We are, of course, all worried about the future of language and literature departments, the humanities in general, and the arts, as fiscal crises lead administrators to decide among programs and departments to fund. In my last column, I suggested that as much as we need to show how the humanities serve the social sciences, the sciences, public policy, law, and the study of the environment, we also need to show how all of those disciplines require the humanities. If we try, for instance, only to show how we might be useful to the STEM fields and other lucrative disciplines, we pursue a strategy that accepts the hierarchy of values that casts the humanities as secondary and derivative. No public defense of the humanities can proceed on the basis of the assumption that the humanities only gain their value by serving more highly funded disciplines and fields. Yes, we are all worried about where humanities PhDs will find work and we are eager to showcase the many talents of our graduates, but if the rationale we use for that purpose admits that the humanities have no value in themselves, we are contributing to the demise of the humanities, making our situation even more dire than it already is.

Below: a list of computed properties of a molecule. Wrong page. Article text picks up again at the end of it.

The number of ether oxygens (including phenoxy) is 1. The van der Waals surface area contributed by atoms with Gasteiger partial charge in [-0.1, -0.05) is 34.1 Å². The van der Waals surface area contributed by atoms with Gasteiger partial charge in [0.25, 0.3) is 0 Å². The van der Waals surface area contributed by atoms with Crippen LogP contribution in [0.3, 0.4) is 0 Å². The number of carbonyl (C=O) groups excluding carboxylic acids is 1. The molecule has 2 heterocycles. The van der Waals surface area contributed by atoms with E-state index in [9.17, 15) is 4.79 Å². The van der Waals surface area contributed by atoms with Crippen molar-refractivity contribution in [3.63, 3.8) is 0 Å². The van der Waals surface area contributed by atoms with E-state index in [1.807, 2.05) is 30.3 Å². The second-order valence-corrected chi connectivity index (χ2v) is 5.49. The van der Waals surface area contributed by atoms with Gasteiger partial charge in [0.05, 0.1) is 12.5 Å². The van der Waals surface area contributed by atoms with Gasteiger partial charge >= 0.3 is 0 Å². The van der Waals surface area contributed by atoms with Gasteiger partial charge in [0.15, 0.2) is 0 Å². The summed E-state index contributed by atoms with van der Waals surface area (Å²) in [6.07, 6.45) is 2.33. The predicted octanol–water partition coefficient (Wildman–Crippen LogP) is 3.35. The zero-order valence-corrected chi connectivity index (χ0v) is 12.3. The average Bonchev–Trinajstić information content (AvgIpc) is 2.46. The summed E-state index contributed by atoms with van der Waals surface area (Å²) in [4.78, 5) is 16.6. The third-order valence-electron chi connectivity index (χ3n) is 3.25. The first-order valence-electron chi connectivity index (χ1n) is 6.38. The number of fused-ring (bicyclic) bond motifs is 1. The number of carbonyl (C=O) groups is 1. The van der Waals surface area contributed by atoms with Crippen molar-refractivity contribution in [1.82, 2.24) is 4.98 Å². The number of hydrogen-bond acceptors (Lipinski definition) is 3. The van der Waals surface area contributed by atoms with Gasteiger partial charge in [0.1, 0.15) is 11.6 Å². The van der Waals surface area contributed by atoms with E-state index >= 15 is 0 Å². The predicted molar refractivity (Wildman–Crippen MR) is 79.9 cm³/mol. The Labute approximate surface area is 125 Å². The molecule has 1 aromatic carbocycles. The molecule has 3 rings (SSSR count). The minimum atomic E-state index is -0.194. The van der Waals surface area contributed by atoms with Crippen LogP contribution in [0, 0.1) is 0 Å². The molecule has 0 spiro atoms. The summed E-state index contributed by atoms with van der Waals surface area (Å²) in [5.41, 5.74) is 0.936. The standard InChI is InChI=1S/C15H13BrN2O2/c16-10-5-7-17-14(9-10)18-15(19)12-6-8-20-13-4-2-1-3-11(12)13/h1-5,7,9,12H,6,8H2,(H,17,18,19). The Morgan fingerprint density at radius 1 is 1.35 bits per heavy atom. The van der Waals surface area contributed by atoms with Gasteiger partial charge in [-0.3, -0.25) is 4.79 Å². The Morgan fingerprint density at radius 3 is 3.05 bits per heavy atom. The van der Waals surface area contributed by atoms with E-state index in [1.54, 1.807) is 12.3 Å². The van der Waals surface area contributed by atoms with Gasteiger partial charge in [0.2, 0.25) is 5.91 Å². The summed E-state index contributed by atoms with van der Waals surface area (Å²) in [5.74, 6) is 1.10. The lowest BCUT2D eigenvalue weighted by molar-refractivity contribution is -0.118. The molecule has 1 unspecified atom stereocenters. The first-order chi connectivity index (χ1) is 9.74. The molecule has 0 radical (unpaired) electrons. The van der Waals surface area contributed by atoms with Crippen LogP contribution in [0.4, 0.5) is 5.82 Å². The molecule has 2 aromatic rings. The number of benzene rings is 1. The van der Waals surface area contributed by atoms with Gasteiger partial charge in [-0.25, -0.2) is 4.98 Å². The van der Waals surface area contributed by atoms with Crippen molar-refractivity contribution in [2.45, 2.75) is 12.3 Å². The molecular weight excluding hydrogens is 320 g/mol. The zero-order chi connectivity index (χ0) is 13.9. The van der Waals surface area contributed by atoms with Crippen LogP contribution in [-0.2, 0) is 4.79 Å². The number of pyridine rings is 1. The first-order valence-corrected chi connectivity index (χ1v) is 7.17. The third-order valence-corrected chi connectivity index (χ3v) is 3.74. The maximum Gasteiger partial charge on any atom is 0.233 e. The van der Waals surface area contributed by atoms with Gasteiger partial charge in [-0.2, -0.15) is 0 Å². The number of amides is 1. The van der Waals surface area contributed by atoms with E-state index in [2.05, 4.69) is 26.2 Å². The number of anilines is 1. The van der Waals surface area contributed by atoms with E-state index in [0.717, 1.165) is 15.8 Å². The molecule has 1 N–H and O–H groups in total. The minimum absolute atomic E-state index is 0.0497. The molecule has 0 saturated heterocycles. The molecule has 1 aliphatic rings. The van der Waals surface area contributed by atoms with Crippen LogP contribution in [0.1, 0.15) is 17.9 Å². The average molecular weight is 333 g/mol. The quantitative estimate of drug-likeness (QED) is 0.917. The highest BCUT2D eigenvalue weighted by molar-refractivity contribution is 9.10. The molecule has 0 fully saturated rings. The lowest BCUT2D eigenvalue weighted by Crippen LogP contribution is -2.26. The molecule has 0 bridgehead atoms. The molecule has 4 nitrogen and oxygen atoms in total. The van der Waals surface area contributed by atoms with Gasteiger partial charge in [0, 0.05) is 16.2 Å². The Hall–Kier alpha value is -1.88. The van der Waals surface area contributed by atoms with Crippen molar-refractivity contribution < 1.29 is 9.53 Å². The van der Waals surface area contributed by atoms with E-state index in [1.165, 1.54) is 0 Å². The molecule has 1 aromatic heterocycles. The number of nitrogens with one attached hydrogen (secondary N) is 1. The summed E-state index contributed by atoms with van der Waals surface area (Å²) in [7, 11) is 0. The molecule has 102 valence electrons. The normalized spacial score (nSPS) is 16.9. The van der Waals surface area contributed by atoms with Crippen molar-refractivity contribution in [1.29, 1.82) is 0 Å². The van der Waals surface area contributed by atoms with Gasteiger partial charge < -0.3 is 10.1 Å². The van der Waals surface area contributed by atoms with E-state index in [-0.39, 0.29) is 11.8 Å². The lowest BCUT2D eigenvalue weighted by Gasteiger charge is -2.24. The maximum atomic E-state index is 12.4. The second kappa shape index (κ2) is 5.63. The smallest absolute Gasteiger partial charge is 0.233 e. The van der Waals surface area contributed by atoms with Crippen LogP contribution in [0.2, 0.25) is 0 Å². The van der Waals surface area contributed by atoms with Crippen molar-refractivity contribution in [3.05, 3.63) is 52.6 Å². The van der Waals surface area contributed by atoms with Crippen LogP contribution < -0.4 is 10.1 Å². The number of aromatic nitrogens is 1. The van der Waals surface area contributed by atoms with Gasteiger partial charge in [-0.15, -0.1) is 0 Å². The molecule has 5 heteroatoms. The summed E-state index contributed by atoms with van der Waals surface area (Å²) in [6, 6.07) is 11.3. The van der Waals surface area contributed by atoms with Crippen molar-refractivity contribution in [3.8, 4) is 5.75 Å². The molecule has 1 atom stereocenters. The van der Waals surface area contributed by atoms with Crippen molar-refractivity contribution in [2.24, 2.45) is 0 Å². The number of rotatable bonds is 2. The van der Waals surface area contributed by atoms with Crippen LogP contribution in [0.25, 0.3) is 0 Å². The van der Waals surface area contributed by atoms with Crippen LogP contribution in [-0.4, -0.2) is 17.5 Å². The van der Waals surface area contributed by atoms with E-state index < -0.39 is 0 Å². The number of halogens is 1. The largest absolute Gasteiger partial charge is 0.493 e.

A recent survey conducted by the American Academy of Arts & Sciences with Mellon funding found that 84% of Americans (it is not clear how that category is defined) have a positive view of literature, and yet many reported that the teaching of literature at the college or university level is a “waste of time” or “cost[s] too much.” The immediate question, then, is why so many people value literature and yet also voice skepticism of or disdain for the teaching of literature in higher education. Why can’t we make good on the high value placed on literature? The answer may have less to do with literary critical schools than with higher education as a whole—specifically, with the difficulty of making higher education affordable. Would literature be considered a waste of time if time were measured less by productivity and profit? Do art and scholarship become regarded as wasteful or even self-indulgent when the gifts they offer fail to be measured by the available metrics? Certainly, it would be unwise to ignore such market values as we argue for our place within higher education. But if we accepted those values as the defining ones for what we do, we would be shutting down that horizon of alternative values that gives a sense of life outside the market and opposes the dominance of markets. Market values narrow our ideas of knowledge and depend on the precarious labor of adjuncts who are often working without a livable wage and health insurance. The limiting of imagination and the acceptance of wretched work conditions go hand in hand, following from a realism mandated by market rationality.
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